The cellular requirement for mRNA diversity is apparent, as the evolutionarily conserved process of mRNA splicing generates mRNA and protein diversity through alternative mRNA splicing. Indeed it has been established that >90% of mammalian genes are alternatively spliced. The abundance of the alternatively spliced forms varies extensively, but a large fraction (~85%) of these alternatively spliced RNAs exist in the range of 5-15% of that particular gene's mRNA transcript population. The biological roles of alternatively spliced mRNAs are varied for example different spliced forms of channels and receptors give rise to differentially responsive proteins, spliced cadherin RNAs facilitate specific cell-cell interactions and distinct splice forms of individual transcription factors modulate distinct gene sets. With such examples of molecular diversity, there has been increased effort to characterize additional splicing events resulting in the recent discovery of three different types of alternatively spliced RNAs including 1) circular RNAs, 2) exitrons and 3) a complex population of alternatively spliced RNAs containing retained introns (ciRNAs) that was identified in the cytoplasm of cells through the use of highly sensitive NextGen sequencing on isolated neuronal dendrite RNA populations. This last class of RNAs is the topic of this proposal. The discovery of a large population of ciRNAs was unexpected, yet led to the hypothesis that they may exert a here to for unknown biological function. An example of a ciRNA that provides insight into functionality of this class of RNAs is one that comprises part of BKCa mRNA population. Preliminary evidence suggests a physiological role for the ciRNA in BK channel functioning but little is known about the intrinsic mechanisms involved and whether multiple ciRNAs that possess different retained introns for a particular RNA exert similar or distinct functions. The robust biological impact of this ciRNA isolated from dispersed cultured neurons highlights the need to identify and characterize the ciRNAs from cells in their native tissue microenvironment to explore how they may regulate the cells' natural physiological responsiveness. We propose to investigate these events in situ using our newly developed Transcriptome In Vivo Analysis (TIVA) to isolate RNA from individual dendrites resident in the live mouse brain slice. The identity of dendritically localized ciRNAs (including depolarization induced ciRNAs) will be determined by single cell RNAseq. A second goal is to start to dissect the mechanism(s) of action of ciRNAs by manipulating their expression and measuring function. While we expect to discover new ciRNAs in the course of this project, the ciRNAs encoding channels are among the most easily examined for a functional role and provide a starting point for functional assessments of this novel class of RNAs.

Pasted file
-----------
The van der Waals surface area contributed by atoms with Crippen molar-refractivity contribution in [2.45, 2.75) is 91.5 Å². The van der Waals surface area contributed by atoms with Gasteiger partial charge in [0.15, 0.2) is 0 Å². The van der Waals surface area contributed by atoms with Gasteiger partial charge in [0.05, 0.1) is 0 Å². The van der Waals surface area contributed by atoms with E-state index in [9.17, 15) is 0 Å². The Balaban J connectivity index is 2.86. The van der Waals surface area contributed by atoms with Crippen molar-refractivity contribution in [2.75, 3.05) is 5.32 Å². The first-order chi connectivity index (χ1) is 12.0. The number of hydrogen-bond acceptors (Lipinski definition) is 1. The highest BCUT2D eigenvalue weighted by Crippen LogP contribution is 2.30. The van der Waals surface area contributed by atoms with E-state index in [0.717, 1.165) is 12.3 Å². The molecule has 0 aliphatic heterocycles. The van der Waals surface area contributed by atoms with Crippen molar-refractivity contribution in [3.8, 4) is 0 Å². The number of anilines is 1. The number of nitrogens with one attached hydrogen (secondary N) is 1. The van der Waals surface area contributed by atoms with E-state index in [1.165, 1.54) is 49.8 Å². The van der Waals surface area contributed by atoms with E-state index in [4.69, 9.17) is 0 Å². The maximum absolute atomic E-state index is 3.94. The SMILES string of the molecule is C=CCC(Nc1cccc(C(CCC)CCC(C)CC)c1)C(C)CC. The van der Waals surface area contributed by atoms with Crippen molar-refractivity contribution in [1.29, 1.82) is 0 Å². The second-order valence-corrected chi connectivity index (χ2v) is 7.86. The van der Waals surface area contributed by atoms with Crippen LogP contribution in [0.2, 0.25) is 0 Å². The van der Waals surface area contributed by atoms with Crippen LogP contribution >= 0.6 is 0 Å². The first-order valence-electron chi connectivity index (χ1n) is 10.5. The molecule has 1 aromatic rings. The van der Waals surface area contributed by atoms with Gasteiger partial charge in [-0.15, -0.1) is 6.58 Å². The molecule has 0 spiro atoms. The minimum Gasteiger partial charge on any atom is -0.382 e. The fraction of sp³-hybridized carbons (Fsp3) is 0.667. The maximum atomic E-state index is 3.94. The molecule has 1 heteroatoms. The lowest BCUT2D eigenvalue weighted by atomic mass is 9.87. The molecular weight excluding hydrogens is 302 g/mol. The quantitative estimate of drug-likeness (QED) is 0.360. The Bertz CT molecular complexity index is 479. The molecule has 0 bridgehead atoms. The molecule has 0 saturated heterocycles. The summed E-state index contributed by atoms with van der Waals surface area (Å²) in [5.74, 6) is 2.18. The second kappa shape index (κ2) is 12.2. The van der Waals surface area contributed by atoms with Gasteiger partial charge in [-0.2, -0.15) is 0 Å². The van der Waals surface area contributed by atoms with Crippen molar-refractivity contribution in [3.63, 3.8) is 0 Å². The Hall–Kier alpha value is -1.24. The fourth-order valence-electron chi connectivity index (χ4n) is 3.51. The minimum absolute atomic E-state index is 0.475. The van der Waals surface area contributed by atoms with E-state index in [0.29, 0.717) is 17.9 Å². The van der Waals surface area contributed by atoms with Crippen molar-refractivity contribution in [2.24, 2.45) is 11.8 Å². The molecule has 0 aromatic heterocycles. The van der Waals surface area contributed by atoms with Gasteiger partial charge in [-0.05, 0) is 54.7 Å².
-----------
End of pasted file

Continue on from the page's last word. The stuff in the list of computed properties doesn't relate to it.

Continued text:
Public Health Relevance

The discovery of a subclass of cytoplasmic RNAs with retained introns and the proof that selected ciRNAs are functional was unexpected. Understanding the in vivo function of ciRNAs requires their identification and characterization in cells that are in contact with other cells in their natural microenvironment. These studies will enhance our knowledge of normal and abnormal neuronal function.

National Institute of Health (NIH)
National Institute of Mental Health (NIMH)
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Special Emphasis Panel (ZRG1)
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Arguello, Alexander
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University of Pennsylvania
Schools of Medicine
United States
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